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The first thing we need to do is get the data, to do this click the Get Data button on the ribbon then OData feed:

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In the  next window, paste in your Project Online OData feed, in this example I am using:

http://bit.ly/1W61jKW

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Click OK and you will see your data:

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At this point you can click OK to load the data but I would Edit the data to only select the fields you want. So in this example I will click the Edit button to load the query editor. The Query editor is very similar to the Power Query editor you see in Excel:

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I only want certain columns so I will select the columns I want then remove the others. To select the columns just click the first one and hold down the Ctrl key then click the rest:

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Or use the Choose Columns button on the ribbon:

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Once all selected, click the Remove Columns > Remove Other Columns:

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Notice in the Query Settings pane you see the Applied Steps, so you can easily undo a step if required:

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That is the project data loaded, now I want to load the task data. In the Query Editor click New Source > OData feed:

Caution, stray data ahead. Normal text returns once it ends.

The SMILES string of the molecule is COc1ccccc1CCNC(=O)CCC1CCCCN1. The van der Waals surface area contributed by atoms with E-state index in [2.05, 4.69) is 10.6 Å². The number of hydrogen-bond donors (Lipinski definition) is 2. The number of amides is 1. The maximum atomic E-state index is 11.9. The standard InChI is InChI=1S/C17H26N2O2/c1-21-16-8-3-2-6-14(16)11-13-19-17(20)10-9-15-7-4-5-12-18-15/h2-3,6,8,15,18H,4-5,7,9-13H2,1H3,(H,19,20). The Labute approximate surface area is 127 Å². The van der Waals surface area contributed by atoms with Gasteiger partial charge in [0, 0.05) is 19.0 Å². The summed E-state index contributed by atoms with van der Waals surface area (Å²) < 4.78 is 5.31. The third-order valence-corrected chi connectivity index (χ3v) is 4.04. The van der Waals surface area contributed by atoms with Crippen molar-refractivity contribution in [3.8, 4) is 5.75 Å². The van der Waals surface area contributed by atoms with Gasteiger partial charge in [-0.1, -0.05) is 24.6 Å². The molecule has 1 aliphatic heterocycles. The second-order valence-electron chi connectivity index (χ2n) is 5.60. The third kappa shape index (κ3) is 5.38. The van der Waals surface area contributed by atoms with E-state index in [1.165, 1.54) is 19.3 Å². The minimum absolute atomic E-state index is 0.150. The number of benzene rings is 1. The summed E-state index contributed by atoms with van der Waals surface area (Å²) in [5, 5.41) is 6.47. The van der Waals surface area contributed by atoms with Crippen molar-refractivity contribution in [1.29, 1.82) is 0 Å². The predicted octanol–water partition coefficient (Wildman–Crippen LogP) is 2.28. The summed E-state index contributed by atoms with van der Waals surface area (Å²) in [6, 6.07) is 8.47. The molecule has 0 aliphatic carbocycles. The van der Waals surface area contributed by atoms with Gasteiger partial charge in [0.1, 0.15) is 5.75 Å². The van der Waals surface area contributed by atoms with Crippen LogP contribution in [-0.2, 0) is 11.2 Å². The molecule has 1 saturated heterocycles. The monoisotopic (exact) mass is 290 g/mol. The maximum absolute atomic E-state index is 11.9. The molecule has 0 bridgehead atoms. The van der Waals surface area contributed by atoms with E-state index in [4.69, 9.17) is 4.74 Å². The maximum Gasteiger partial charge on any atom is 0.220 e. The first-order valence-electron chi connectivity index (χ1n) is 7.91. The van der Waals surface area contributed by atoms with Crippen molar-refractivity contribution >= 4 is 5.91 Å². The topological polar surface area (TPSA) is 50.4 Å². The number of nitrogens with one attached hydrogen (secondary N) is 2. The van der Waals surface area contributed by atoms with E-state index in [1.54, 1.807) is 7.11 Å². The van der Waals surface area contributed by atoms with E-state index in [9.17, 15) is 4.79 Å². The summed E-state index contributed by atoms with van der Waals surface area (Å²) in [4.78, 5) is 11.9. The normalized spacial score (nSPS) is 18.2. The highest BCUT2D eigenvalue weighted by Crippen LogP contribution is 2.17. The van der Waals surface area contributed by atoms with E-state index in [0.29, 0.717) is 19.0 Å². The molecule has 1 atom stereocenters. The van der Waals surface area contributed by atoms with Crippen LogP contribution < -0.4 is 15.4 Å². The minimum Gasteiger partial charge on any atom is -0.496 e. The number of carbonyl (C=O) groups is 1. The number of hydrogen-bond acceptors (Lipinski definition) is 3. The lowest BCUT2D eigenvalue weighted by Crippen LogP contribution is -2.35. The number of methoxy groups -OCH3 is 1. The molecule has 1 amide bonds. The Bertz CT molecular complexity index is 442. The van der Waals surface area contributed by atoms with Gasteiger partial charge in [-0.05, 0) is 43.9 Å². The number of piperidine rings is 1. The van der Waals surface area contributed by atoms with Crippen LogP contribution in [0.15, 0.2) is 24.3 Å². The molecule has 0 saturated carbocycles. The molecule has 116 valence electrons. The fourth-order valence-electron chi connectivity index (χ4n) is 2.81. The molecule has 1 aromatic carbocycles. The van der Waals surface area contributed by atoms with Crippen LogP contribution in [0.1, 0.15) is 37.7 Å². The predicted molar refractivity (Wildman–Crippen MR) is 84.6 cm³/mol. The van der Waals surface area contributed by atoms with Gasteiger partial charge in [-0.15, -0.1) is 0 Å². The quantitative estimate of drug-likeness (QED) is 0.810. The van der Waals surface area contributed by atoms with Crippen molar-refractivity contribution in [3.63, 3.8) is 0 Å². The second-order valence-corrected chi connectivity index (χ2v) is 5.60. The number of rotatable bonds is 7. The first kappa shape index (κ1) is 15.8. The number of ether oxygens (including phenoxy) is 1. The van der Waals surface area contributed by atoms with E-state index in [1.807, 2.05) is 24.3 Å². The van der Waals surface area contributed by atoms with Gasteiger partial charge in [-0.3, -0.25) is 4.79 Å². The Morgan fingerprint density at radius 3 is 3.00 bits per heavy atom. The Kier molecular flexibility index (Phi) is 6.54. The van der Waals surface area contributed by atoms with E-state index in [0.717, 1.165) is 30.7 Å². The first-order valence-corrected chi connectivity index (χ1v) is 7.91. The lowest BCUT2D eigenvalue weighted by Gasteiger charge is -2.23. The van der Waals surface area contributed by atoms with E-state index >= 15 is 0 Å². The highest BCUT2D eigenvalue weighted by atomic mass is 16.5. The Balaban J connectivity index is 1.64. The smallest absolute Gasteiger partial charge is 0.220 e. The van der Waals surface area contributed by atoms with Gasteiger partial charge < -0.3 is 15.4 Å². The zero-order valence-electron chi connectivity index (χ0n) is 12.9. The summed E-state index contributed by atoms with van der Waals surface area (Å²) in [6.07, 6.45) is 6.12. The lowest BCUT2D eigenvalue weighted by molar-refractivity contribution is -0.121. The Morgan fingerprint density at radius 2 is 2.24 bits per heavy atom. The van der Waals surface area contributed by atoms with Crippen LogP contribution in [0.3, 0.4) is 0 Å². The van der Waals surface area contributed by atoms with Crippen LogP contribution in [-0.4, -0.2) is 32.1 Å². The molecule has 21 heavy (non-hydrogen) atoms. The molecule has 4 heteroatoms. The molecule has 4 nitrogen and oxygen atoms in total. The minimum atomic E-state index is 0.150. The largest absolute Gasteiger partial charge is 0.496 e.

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Paste in the URL for the Tasks feed:

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Click OK to add the new source. I then selected the columns I wanted and named the query:

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There is also an advanced editor that I used to filter out the summary tasks by modifying the URL:

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The advanced editor can be used to type the code to manipulate the data but use the UI where possible.

Now we have two individual datasets / queries, we need to merge the queries to create the join, click the Merge Queries button:

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Chose the columns and table to join then the join type:

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Click OK.

Once you are happy with the data click Close & Load > Close & Load:

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This will load the dataset to the report, see the fields pane:

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Then add your visualisations on, the first one I added is the Treemap: